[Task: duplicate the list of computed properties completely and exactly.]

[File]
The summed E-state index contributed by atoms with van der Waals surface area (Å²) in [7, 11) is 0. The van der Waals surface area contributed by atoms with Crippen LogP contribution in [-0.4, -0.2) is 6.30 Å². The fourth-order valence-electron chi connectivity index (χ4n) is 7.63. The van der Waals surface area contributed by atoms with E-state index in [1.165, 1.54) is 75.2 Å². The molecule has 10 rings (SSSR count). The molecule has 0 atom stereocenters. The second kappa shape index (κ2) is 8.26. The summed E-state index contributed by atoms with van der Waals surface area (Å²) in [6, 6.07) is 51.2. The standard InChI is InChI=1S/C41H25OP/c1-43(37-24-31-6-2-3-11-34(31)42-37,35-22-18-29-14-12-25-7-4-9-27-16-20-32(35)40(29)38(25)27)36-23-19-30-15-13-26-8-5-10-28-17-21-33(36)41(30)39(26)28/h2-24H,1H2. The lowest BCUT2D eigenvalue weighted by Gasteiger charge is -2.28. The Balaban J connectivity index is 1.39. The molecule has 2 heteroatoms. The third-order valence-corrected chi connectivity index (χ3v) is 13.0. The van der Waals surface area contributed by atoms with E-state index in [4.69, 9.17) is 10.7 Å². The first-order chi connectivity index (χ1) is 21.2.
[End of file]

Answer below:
The summed E-state index contributed by atoms with van der Waals surface area (Å²) in [7, 11) is 0. The van der Waals surface area contributed by atoms with Crippen LogP contribution in [-0.4, -0.2) is 6.30 Å². The fourth-order valence-electron chi connectivity index (χ4n) is 7.63. The van der Waals surface area contributed by atoms with E-state index in [1.165, 1.54) is 75.2 Å². The molecule has 10 rings (SSSR count). The molecule has 0 atom stereocenters. The second kappa shape index (κ2) is 8.26. The summed E-state index contributed by atoms with van der Waals surface area (Å²) in [6, 6.07) is 51.2. The standard InChI is InChI=1S/C41H25OP/c1-43(37-24-31-6-2-3-11-34(31)42-37,35-22-18-29-14-12-25-7-4-9-27-16-20-32(35)40(29)38(25)27)36-23-19-30-15-13-26-8-5-10-28-17-21-33(36)41(30)39(26)28/h2-24H,1H2. The lowest BCUT2D eigenvalue weighted by Gasteiger charge is -2.28. The Balaban J connectivity index is 1.39. The molecule has 2 heteroatoms. The third-order valence-corrected chi connectivity index (χ3v) is 13.0. The van der Waals surface area contributed by atoms with E-state index in [4.69, 9.17) is 10.7 Å². The first-order chi connectivity index (χ1) is 21.2.